Reverend Apologizes for Remarks
December 16, 2021
Reverend Wally Carlson made transphobic remarks at Millikin’s graduation ceremony.
He deeply regrets those remarks.
Several days later, Carlson is responding to the pushback he has received.
“I am so grievously sorry that there has been stress, conflict, anger, all of those emotions that have come out because it’s something that I said,” Carlson said.
Carlson’s speech began when he pretended to take a phone call from God. After he pretended to end the call, he talked about God’s gender before delivering the rest of the invocation.
“Alright, well, I don’t know how he got the number but that was [God],” Carlson said. “And he wanted to say a few things. First of all, let’s take care of the gender issue. He understands and he is sharing with you that there is no theological justification for it, but he is choosing he/him today. Doesn’t like them/they. Just because this is probably irritating enough people that it is coming out this way, we are going to stay away from she/her.”
Pushback began immediately after Carlson was done speaking, as a few professors walked out of commencement. Many students have taken to social media to express their anger at Carlson’s remarks.
In the hours following commencement, Millikin President Jim Reynolds and Provost Mary Black sent an email to students apologizing for Carlson’s comments and promising to vet future speeches before they’re delivered at events like commencement.
“Please accept this heartfelt apology from myself, Provost Black and all at Millikin University for the comments made by Reverend Carlson in the invocation at the ceremony today,” Reynolds wrote in the email. “His comments regarding gender do not reflect nor represent the values of our university. We were not aware of his remarks prior to the ceremony and were surprised and disappointed by them, just as many of you were.”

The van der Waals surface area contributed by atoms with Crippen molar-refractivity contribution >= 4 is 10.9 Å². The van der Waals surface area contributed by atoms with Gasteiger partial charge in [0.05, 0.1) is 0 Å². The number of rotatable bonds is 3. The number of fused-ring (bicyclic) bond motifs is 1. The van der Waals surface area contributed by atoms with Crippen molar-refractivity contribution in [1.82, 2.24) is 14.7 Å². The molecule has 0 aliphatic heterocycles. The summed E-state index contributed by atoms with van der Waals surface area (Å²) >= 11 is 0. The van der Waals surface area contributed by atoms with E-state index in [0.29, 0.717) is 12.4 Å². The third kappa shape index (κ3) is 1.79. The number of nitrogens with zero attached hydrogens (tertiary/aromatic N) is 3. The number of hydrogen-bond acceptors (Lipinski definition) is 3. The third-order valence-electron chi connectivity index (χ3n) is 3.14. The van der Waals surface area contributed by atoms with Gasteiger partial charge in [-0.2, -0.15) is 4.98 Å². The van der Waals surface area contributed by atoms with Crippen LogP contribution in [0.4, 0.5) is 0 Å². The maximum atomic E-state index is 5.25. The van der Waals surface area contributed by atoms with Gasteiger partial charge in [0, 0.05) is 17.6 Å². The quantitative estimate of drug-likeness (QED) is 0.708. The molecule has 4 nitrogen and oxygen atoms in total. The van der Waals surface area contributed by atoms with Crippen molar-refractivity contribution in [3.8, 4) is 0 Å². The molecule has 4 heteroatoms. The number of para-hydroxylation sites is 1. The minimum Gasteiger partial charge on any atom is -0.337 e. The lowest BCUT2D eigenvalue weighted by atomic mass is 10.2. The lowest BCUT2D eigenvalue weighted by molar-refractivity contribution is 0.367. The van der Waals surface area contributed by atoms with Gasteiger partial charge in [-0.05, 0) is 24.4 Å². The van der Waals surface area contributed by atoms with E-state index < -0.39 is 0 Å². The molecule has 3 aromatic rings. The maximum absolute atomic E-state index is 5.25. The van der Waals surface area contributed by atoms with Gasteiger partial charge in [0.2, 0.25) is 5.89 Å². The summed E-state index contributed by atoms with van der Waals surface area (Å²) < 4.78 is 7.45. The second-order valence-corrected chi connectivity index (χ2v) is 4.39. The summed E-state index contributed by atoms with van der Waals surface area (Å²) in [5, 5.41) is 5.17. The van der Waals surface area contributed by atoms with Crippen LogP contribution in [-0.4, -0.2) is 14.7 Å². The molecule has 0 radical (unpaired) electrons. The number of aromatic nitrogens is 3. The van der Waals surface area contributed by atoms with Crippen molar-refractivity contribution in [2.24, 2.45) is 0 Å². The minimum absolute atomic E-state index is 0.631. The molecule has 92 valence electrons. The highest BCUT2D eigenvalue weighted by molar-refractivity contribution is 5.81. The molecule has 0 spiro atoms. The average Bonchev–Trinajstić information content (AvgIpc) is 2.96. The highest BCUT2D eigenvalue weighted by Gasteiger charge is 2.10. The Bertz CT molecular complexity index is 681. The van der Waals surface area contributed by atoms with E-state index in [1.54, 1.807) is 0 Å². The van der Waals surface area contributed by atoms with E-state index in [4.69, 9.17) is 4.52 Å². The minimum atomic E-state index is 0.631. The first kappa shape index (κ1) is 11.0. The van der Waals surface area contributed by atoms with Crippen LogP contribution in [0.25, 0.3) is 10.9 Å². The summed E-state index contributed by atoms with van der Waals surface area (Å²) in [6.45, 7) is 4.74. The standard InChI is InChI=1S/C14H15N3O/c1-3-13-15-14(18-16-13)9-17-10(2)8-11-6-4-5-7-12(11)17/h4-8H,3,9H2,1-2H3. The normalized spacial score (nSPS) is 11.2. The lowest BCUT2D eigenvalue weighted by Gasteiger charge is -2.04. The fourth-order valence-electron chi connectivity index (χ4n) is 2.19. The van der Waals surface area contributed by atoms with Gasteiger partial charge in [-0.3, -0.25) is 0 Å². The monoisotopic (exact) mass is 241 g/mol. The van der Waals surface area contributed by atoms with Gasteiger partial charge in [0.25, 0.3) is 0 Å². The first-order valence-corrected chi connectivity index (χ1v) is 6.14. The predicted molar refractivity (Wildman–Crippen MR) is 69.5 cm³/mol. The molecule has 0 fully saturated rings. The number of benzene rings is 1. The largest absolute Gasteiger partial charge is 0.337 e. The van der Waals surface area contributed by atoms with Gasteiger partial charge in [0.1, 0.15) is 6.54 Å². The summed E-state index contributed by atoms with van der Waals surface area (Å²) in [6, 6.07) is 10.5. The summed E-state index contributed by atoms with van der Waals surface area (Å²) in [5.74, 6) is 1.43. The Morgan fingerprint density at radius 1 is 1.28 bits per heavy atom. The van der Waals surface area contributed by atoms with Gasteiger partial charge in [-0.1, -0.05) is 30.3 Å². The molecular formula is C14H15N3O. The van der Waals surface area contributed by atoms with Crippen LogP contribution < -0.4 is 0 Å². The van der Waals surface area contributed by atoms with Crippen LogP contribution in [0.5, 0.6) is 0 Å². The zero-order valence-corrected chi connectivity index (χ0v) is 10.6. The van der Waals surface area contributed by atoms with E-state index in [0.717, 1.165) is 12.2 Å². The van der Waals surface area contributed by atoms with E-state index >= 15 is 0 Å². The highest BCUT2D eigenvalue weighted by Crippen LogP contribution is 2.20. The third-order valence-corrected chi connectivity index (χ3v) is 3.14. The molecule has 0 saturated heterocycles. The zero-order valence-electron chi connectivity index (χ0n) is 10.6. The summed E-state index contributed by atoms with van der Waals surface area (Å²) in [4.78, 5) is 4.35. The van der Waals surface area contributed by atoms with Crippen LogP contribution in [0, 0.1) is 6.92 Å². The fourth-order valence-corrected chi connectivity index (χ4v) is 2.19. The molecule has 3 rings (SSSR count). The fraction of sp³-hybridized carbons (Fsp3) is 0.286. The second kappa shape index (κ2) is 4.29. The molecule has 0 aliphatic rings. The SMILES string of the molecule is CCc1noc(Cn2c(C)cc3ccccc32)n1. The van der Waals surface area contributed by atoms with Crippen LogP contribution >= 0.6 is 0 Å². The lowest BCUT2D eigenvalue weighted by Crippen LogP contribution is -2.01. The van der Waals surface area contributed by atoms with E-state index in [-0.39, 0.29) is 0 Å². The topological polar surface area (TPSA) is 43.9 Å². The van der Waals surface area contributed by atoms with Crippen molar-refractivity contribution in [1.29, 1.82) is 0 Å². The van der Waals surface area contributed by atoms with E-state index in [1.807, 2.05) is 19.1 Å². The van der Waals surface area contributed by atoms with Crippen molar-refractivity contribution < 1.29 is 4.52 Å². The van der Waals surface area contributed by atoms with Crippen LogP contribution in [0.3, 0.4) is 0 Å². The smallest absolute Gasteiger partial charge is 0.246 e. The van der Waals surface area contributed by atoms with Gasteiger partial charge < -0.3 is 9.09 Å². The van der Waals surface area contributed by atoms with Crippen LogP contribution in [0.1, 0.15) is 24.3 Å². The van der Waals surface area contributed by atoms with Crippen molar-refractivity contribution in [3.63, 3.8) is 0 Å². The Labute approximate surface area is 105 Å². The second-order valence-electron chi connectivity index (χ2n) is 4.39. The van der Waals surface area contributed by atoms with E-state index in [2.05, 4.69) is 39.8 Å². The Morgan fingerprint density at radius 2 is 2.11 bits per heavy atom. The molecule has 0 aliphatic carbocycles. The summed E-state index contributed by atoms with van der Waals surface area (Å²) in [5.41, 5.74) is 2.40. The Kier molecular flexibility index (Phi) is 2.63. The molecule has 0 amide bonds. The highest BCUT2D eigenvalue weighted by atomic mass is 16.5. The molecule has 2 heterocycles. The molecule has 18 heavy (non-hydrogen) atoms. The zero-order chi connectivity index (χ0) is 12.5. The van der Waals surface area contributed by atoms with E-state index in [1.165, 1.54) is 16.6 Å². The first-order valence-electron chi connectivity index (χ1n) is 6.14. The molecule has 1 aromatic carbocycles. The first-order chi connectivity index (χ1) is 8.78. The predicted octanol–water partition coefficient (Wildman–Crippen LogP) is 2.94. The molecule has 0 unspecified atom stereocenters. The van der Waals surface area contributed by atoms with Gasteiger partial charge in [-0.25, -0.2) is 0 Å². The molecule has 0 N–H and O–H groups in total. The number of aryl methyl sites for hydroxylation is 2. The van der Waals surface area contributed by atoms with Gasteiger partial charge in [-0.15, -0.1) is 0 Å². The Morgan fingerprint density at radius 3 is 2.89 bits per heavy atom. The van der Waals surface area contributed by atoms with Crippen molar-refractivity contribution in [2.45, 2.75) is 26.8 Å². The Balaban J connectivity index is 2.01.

On Dec. 15, Carlson was removed from Millikin’s Institutional Review Board.
Looking back, Carlson says he would not have made the statements he did.
“I would not have said anything at all about gender pronouns,” he said.
Since making his comments on Sunday, organizations Carlson is affiliated with have received a flood of negative emails, including his church.
“If somebody wants to be mad at me, that is one thing,” Carlson said. “If somebody wants to be angry at other people, that’s an entirely different thing.”
While Carlson believes his statements on gender were the wrong thing to say, he thinks that the intended message of his invocation was lost.
“The rest of the invocation was the meat of the invocation…and that was basically God saying to all of the graduates that no matter who they were, no matter if they worked hard or didn’t work hard at all, no matter whether they were well-behaved or badly-behaved; God loves them,” Carlson said.
Carlson says that he does support the LGBTQ+ community, and he has for a long time.
“That kind of judgment is not who I am,” he said, referring to the pushback that his comments have received.
“Whatever wounding I did to anybody, I want the healing to happen, and I am willing to do whatever I need to do to make the healing happen,” Carlson said.